MM: Did this change in the political landscape contribute to the band reforming in in 2016?

RB: Strangely enough, no.  As I said above it was the reissue of ‘Soma…’ that gave us the shove.  Prior to the actual election someone had joked that it would be a boon to our song writing if Trump were to win…we laughed…then. What I did notice is that immediately after Trump was elected that a ton of bands from the Reagan era that were NOT political at all, all of a sudden became “political” ( I won’t name names)—no more songs about their cars or their parents or their parties—they were suddenly activists—it made me sick.

MM: Do you think Capitalism has entered a new, more dangerous phase in light of the replacement of Traditional Capitalism by the more Libertarian Silicon Valley Tech companies?

RB: Yes I do.  Like a snake that has been cornered, it is striking out at anything that moves. It is truly the twilight of capitalism.  There is always a tipping point, with everything, and with the ever widening gap between the rich and the poor, it is only a matter of time before it explodes.  Forget left/right, black/white, straight/gay it will ultimately come down to the haves vs the have-nots.  Here in the states the Right attacks on unions, and those seeking a living wage are a clear indication that we are indeed in the early to middle stages of class warfare.  They have forgotten that the main reason the United States became the world’s largest economy was because there was a middle class that could buy the goods and products made in our factories that were made by workers earning a living wage in factories owned by some of the wealthiest people on the planet.  When they pinched the margins they killed the golden goose.

MM: Where do you think the opposition will come from? The Political Left seems to have been systematically demonized by the media to the point that, to quote Disposable Heroes of HipHoprisy, \”Socialism means Un-American\”…

RB: On Socialism being un-American:  One of the reasons that that mentality even exists is that our schools have selectively \”forgotten\” historic events that a) show our government/ ancestors to have been wrong b) decided that the concepts championed by FDR, like social security, Medicare, wpa are/were a burden on our economy….or rather a speed bump in the road of \”progress\”.  Stock market numbers rising through the roof do NOT necessarily mean the economy is robust, it means that the rich are doing quite well and that\’s it. The economic inequality in America US currently worse that it was just prior to the depression, but how can we learn from our past mistakes when they gave Vern conveniently erased from our schools curriculum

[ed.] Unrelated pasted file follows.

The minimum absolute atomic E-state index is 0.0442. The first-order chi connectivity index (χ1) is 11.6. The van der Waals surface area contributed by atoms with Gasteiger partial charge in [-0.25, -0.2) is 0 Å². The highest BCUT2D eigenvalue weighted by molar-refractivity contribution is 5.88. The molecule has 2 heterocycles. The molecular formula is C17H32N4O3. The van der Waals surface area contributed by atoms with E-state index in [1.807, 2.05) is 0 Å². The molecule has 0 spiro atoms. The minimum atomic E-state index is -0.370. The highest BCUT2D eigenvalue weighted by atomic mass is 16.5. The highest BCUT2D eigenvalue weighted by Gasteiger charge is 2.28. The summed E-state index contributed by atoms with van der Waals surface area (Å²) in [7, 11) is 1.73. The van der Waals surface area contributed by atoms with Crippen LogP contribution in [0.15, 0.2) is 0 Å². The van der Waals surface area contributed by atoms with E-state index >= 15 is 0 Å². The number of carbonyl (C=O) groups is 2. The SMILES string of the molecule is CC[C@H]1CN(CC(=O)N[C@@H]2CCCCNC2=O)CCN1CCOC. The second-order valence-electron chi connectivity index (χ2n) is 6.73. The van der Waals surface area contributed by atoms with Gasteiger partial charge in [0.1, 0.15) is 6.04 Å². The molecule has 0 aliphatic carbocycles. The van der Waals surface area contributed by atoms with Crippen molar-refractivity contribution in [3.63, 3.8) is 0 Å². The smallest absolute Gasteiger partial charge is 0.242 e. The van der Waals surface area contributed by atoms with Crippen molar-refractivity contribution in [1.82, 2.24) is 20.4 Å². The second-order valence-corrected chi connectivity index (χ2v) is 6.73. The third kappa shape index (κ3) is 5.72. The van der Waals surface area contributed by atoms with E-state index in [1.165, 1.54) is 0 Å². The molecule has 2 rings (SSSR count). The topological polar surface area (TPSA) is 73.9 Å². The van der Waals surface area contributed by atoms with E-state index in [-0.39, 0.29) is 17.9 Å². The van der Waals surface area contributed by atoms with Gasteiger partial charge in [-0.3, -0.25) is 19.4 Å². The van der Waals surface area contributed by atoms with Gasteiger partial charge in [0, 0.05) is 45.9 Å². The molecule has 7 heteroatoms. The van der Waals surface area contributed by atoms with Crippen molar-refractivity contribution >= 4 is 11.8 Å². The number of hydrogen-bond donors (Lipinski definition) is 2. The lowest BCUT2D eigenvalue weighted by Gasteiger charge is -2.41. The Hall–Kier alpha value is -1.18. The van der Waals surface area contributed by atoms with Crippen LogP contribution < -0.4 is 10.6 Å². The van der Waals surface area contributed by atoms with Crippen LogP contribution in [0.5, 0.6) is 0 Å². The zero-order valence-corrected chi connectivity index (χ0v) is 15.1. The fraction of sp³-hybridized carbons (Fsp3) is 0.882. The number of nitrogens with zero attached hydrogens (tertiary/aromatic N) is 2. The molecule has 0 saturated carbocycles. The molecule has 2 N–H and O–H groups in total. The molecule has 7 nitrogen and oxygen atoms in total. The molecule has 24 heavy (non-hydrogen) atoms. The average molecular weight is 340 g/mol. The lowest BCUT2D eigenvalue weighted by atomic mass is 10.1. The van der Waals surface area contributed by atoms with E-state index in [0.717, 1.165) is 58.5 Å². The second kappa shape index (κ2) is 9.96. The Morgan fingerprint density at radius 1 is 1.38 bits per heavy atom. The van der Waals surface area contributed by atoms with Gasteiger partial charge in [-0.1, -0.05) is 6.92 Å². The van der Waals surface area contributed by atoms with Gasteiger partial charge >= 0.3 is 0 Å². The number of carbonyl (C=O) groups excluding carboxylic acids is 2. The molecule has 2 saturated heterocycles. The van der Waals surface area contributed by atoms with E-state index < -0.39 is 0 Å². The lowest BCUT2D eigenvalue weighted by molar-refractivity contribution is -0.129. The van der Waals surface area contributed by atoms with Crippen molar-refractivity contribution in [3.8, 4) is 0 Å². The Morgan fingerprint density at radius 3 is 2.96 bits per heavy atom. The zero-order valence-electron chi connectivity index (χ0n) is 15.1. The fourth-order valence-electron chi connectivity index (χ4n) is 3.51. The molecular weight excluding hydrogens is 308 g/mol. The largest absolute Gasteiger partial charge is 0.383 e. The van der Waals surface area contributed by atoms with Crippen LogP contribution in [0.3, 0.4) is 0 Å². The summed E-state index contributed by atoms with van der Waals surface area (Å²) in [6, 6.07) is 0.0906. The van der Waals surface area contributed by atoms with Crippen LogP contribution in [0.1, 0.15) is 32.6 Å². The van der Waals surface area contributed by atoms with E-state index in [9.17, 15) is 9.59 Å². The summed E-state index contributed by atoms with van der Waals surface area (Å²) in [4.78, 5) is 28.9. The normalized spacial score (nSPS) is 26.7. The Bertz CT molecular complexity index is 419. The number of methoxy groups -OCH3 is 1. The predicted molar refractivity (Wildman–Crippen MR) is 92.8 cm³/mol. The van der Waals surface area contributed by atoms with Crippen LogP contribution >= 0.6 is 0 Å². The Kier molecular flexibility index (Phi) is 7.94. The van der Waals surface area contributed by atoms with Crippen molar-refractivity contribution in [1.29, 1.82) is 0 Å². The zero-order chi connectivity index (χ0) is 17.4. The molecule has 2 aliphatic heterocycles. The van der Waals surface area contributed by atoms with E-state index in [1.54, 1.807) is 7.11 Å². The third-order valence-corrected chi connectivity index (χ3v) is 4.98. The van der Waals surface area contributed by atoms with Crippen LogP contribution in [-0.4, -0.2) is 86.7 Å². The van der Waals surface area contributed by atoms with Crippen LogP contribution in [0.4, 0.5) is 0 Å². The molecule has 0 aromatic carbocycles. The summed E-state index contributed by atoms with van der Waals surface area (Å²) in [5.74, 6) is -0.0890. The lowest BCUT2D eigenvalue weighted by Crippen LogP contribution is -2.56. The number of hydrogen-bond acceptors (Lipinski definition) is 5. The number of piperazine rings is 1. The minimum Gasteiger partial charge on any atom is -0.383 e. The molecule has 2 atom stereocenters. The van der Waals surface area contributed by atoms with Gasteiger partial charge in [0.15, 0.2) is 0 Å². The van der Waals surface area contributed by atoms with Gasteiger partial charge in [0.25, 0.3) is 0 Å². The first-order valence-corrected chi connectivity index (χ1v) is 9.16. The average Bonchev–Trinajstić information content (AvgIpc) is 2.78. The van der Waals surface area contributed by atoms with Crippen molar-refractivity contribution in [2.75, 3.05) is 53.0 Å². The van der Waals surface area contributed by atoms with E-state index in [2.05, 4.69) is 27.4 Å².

MM: Unlike many other 80s (and 70s) Hardcore & Punk bands that have reformed The Proletariat seemed keen to release new material rather than rehash a ‘Greatest Hits’ package; was this an emphatic condition of the band reforming? Was it difficult choosing which songs from ‘Soma Holiday’ and ‘Indifference’ to feature in live sets?

RB: The new material came together so easily and we were very comfortable with the song writing process we used – Sanders, Peter and myself would write and record songs with a drum machine, send the rough tracks off to Tommy who would  put in his part and send it back – it should be noted that three of us live on the east coast and Tommy lives on the west coast – anyway, we turned out new songs quickly and as a result our sets went from 14 old songs, 1 new song and 2 covers—to 7 old songs, 7 new songs and a cover. So far covers have included Janie Jones, two Cheap Trick covers, and a Sonic Youth song yet to be played.

MM: Interesting choices – which Cheap Trick/Sonic Youth songs are you doing?

RB: We did ‘He\’s a Whore’ and ‘Auf Wiedersehen’…we\’re doing ‘Youth Against Fascism’ by Sonic Youth.

MM: Has Punk and Hardcore become the ‘New Nostalgia’?

RB: As far as the nostalgia thing… since day one we have tried to not fill our bills with other 80’s/90’s HC bands – and it has been difficult trying to convince promoters that this is actually what we want to do. We have managed to get new, younger, diverse bands on our bills – and it’s great – our audience sees bands that they would never go see and the younger bands for the most part, appreciate that we not only want them on our bills, but truly love what they are doing.  There have been a ton of newer bands that we have played with that totally blow me away – Providence’s Hairspray Queen are unbelievable as are NYCs Material Support and there are so many, many more

MM: The band’s first post-reformation release was the “The Murder of Alton Sterling on Bridge Nine records; what was it about this specific event that made you want to bring it to the public’s attention?

RB: Alton Sterling was murdered by the Baton Rouge, La. Police because he was selling videos and dvds from the trunk of his car – he was one of many black men killed by police in the US within a very short period of time for “crimes” that did not require the use of deadly force. Being black in America today has to be scary as hell.

MM: The topic of racism has been a mainstay in Punk/Hardcore/Reggae/Hip Hop lyrics for pretty much their entire existence as music genres; but your lyrics cover a lot of diverse topics from the use of the prison system as means of generating money for private business, Native American land rights, strike breaking etc.; do you feel it\’s important to highlight a diverse range of topics rather than stay on the \’safe\’ topics a lot of Punk and Hardcore bands. Do you feel artists should self-censor lyrics that could be misconstrued or misinterpreted in a negative way?